'Good for the game': Brooks Koepka-Bryson DeChambeau rivalry bringing new eyeballs to golf

There had been whispers that officials might fan the flames of golf’s latest and most entertaining rivalry by sending Koepka and DeChambeau out in the same grouping, however, it didn't materialise
'Good for the game': Brooks Koepka-Bryson DeChambeau rivalry bringing new eyeballs to golf

Brooks Koepka: Part of golf's fiercest - and most talked about - rivalry

There’ll be no confusion when fans holler “Brooksie” this week at Torrey Pines. The USGA has kept 2017-18 US Open champion Brooks Koepka and 2020 winner Bryson DeChambeau in opposite corners of the draw.

There had been whispers that officials might fan the flames of golf’s latest and most entertaining rivalry by sending Koepka and DeChambeau out in the same grouping, perhaps with 2019 winner Gary Woodland as a bridge between them. Sadly, any heavyweight matchup between two of the games more intriguing characters will have to happen organically over the weekend.

Koepka instead will tee off No 10 at 3:29pm Irish time on Thursday with Collin Morikawa and Justin Thomas. DeChambeau will start off at the first at 9:14pm Irish time on Thursday with reigning Masters champion Hideki Matsuyama and reigning US Amateur winner Tyler Strafaci.

Even so, their peers can’t get enough of it.

“We've certainly talked about it like other people. So it's chatter,” said Jordan Spieth. “They didn't pair them this week and stuff like that, but I'm sure it will happen soon enough. Seems like people would be interested to watch that.”

“I think it's fun,” said Webb Simpson, who speculated they might have colluded to raise their profile in the PGA Tour’s $40m Player Impact Program.

“I think they've got a rivalry now, and I think it's good for the game in the sense of rivals. I think there used to be more rivals that became well-known. We don't have that as much anymore. So I think them kind of being open and honest is good in a way because we know kind of what they think. … It would be fun to see them duel is out in a tournament here coming up, head to head on Sunday.”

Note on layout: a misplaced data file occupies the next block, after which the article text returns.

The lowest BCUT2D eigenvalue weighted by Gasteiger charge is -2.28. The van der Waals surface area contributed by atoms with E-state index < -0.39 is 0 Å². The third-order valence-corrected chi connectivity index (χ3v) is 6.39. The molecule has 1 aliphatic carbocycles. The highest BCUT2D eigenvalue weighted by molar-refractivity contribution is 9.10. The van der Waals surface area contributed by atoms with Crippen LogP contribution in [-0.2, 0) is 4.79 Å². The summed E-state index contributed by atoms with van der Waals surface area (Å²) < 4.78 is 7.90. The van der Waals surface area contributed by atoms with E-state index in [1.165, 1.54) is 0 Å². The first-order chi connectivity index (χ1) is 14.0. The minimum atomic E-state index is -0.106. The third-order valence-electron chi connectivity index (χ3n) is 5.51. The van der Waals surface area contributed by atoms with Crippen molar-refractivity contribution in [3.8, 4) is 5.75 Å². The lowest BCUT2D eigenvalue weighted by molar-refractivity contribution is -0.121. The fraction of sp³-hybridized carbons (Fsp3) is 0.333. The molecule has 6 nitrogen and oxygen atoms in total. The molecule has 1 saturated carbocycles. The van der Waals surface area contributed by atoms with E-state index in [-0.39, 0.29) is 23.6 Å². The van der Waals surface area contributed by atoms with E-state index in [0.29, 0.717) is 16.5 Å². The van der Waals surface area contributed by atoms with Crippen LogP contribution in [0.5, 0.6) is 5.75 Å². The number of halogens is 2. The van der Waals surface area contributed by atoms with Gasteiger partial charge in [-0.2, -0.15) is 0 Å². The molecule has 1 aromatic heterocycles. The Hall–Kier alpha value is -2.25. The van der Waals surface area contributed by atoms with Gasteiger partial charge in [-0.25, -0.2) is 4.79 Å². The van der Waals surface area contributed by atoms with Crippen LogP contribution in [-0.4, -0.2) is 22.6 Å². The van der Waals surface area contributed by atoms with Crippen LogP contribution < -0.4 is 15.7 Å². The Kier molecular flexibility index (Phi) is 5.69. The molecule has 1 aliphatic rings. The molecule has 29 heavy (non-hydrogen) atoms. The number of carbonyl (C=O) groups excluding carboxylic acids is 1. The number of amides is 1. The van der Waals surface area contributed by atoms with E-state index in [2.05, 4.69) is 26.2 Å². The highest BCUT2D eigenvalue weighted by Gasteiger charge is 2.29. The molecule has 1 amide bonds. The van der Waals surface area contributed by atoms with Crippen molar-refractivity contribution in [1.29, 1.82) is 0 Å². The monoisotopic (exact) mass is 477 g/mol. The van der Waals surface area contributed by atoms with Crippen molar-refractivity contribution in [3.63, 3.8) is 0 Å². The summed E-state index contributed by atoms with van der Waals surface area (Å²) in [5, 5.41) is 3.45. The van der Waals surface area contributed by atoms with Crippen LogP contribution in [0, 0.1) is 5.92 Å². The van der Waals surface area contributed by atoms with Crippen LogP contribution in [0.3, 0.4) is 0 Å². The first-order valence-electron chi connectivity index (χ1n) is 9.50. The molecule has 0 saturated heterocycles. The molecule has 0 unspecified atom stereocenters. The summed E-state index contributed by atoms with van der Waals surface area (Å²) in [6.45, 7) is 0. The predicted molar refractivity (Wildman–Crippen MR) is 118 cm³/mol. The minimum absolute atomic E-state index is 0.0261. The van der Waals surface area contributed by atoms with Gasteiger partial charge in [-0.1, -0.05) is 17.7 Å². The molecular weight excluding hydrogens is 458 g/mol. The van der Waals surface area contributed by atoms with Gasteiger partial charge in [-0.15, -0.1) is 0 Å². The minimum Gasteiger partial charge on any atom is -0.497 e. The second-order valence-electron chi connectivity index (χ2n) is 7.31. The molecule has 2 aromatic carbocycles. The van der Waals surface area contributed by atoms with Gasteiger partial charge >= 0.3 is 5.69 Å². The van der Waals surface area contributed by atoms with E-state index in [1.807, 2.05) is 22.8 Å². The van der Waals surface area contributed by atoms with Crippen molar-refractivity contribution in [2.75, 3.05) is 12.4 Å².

Koepka and DeChambeau have had a simmering feud for several years going back to some slow-play criticism Brooks leveled at Bryson and them some retaliatory shade Bryson threw out after Brooks posed in ESPN’s body issue. Koepka fired back by pointing out all his major hardware, which until last September DeChambeau was lacking.

Things intensified again after the PGA Championship last month at Kiawah, where Koepka finished runner-up to Phil Mickelson. After the tournament, an outtake from a Golf Channel stand-up interview with Koepka revealed an epic eye-roll when DeChambeau loudly walked behind him and a subsequent abrupt and profane end of the interview take with Koepka saying: “I lost my train of thought, hearing that bullshit. … F------ Christ.”

“I don't live with regret. It got out, not a big deal,” Koepka said. “And as far as perception, I'm not really too concerned. I'm worried about what I've got to do and what I'm doing. I'm not concerned about what other people think. If I was concerned about what everybody else thought, I'd have been in a world of pain.”

The viral video prompted fans to embraced golf’s newest feud. When DeChambeau played at the Memorial Tournament, he was heckled with chants of “Brooksie!” and allegedly had some of the hecklers removed. Koepka immediately responded on Instagram with a “Hey, it’s Brooksie!” post offering free cases of beer from his sponsor, Michelob Ultra, to any fans who had their viewing experience “cut short.” “All of it's been good fun. It's been fun,” DeChambeau said. “Shoot, to be honest, people saying Brooksie's name out there, I love it. I think it's hilarious.”

Both protagonists believe the chatter is a positive for golf.

“I think it's good for the game. It's bringing new eyeballs,” he said. “It's pretty much been on every news channel. Pretty much everything you look at online, it's got this in the headline, or it's up there as a big news story. To me, that's growing the game. You're putting it in front of eyeballs, you're putting it in front of people, the game of golf, who probably don't normally look at golf, don't play it, might get them involved. I don't know how it's not growing the game.”

“I think it's fun,” said DeChambeau. “There's a point where it's great banter. I personally love it. I think that, as time goes on, I hope on the weekend we can play against each other and compete. I think it would be fun and would be great for the game.”

That’s what led to the rumors that the USGA made inquiries to the players about possibly putting them out on the course together at Torrey Pines – a rumor the players have denied.

“I don't care who I'm paired with,” Koepka said. “It doesn't matter to me what goes on. It makes no difference to me. I'm out there trying to play my own game. What happens inside the ropes, it won't bother me.”

Said DeChambeau: “I would be okay with that, but there was never really anything that went through me.”

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